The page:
Schubert has the backing of dozens of law enforcement groups, giving her an edge against the Republicans. As Sacramento DA, she developed a national popularity for using DNA evidence to pursue cold cases, leading to the 2019 conviction of the “Golden State Killer” many years after his crimes.
Bonta, who was known within the state Assembly for sponsoring laws to finish money bail, was plucked from that position in 2021 to switch Xavier Becerra, who joined President Joe Biden’s Cabinet as health and human services secretary. The job of attorney general in California has traditionally been a launch pad for governor or other higher office. Becerra was elected after then-California Attorney General Kamala Harris moved over to the U.S. Senate.
Talking to reporters, Schubert describes herself as a “fixer” to emphasise her apolitical approach.
“That sounds form of silly, but I’m a fixer by nature,” the profession prosecutor told HuffPost over Zoom, sitting in front of a brightly coloured painting. Schubert has icy short blonde hair and pulls no punches. “I enjoy not only the importance of the work, however the mental challenges of attempting to fix an issue. Does that make sense?”
While her detractors slam her leaving the GOP as a hole move designed to make her more palatable to a left-of-center electorate, Schubert said she genuinely believes that “public safety” roles akin to attorney general — a position that’s given wide latitude to prosecute civil and criminal offenses — needs to be divorced from politics.
“One-hundred percent,” she said. “It’s a nonpartisan job.”
As Schubert tells it, she was a Republican for many of her life before dropping her GOP affiliation 4 years ago following a “very politicized” reelection campaign in Sacramento.
“I made a decision after 2018, I’m like, ‘That is bullshit’ — excuse my language. Public safety isn’t red team versus blue team. That is just public safety,” said Schubert, who launched her campaign for attorney general on a deadly serious note, surrounded by the families of murder victims and missing children.
“Public safety isn’t red team versus blue team. That is just public safety.”
– Anne Marie Schubert, independent candidate for California attorney general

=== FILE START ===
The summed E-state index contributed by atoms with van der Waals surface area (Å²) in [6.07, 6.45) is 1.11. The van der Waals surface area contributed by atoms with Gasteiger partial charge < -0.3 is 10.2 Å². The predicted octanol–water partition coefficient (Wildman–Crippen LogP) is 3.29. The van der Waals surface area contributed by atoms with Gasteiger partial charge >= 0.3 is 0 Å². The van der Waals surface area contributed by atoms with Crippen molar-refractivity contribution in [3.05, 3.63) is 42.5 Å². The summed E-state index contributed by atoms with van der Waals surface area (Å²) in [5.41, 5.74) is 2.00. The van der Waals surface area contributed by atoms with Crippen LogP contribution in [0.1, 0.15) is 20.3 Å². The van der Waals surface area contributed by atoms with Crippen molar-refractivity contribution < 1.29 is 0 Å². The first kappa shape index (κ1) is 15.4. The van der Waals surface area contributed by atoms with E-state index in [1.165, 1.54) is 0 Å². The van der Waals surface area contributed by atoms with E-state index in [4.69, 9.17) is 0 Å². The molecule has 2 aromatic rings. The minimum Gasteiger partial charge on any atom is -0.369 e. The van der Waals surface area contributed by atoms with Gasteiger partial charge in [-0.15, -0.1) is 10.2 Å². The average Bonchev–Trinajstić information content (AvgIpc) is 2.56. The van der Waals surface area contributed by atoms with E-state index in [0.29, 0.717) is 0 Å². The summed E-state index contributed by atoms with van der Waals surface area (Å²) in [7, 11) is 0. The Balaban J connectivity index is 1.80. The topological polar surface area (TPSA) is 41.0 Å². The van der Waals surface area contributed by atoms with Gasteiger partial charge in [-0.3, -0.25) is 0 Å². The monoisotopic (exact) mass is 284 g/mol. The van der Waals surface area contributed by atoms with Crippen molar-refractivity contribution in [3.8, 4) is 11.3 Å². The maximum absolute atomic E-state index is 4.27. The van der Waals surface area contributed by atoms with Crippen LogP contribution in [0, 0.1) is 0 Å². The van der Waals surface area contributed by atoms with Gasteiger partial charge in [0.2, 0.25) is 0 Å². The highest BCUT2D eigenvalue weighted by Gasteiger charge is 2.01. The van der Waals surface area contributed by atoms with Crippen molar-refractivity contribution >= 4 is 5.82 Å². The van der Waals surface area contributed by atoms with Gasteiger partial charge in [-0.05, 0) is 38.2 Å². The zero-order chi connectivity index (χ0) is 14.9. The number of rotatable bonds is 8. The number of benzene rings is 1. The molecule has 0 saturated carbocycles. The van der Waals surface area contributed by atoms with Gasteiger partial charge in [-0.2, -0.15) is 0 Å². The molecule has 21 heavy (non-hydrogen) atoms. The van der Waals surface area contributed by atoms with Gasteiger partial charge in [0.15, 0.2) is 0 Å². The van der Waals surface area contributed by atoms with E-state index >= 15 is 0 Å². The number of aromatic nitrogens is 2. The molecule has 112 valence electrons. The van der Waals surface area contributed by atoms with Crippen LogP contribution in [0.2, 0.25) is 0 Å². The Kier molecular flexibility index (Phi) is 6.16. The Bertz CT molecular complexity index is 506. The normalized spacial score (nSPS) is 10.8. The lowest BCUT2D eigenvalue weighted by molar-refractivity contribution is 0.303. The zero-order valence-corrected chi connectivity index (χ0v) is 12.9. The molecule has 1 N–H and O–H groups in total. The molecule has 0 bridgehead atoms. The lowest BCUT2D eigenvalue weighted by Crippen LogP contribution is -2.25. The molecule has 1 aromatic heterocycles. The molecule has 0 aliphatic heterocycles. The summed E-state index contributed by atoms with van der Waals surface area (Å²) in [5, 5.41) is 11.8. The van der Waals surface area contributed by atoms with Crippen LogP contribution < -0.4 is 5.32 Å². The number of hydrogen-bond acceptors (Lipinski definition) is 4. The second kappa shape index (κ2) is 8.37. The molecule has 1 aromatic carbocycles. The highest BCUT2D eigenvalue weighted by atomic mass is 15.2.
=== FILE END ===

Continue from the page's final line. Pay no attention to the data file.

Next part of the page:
When Schubert, who’s gay, talks about coming from a conservative family, she’s not underselling it: Her brother Frank Schubert was the GOP strategist and mastermind behind Proposition 8, the 2008 ballot measure that sought to outlaw same-sex marriage.
Schubert, for obvious reasons, didn’t support Prop 8. She also opposed Props 47 and 57, the criminal justice reform measures that reduced the penalties for certain nonviolent crimes and granted early release to eligible incarcerated people to scale back prison overcrowding. The 2 measures are at the center of debates over whether or not they’re responsible for highly visible instances of crime plaguing cities. Asked about repealing Prop 47, the measure that reduced thefts of under $950 to a misdemeanor, Bonta told CalMatters that current law already allows the Department of Justice to go after major theft rings.
“We’re in a moment that we probably haven’t seen in about 30 years, where California is basically on this law-and-order type election,” said Rob Stutzman, Schubert’s top political adviser. “It provides some balance toward the middle or right-of-center away from Democratic dominance.”
Bonta continues to be the heavy favorite in the final election. “He’s going to have a bunch of institutional strengths and levers that he can pull by virtue of the Democratic Party being healthy,” said Michael Trujillo, a Democratic strategist in Los Angeles. At the identical time, “there’s not enough data to see how a no-party-preference candidate would do against the Democrat in a more high-profile race like attorney general.”
It’s unlikely that an independent or Republican will find a way to repeat the magic of “The Governator” while the parties are so polarized, said Wesley Hussey, a political science professor at California State University, Sacramento.
“Schwarzenegger was such an unusual situation,” he said. “That was also 20 years ago when the state had more Republicans. He was in a position to transcend party because he was, well, Schwarzenegger.”
His advice for Republicans in California is straightforward.
“One of the best likelihood for a Republican to win is to run in a special state.”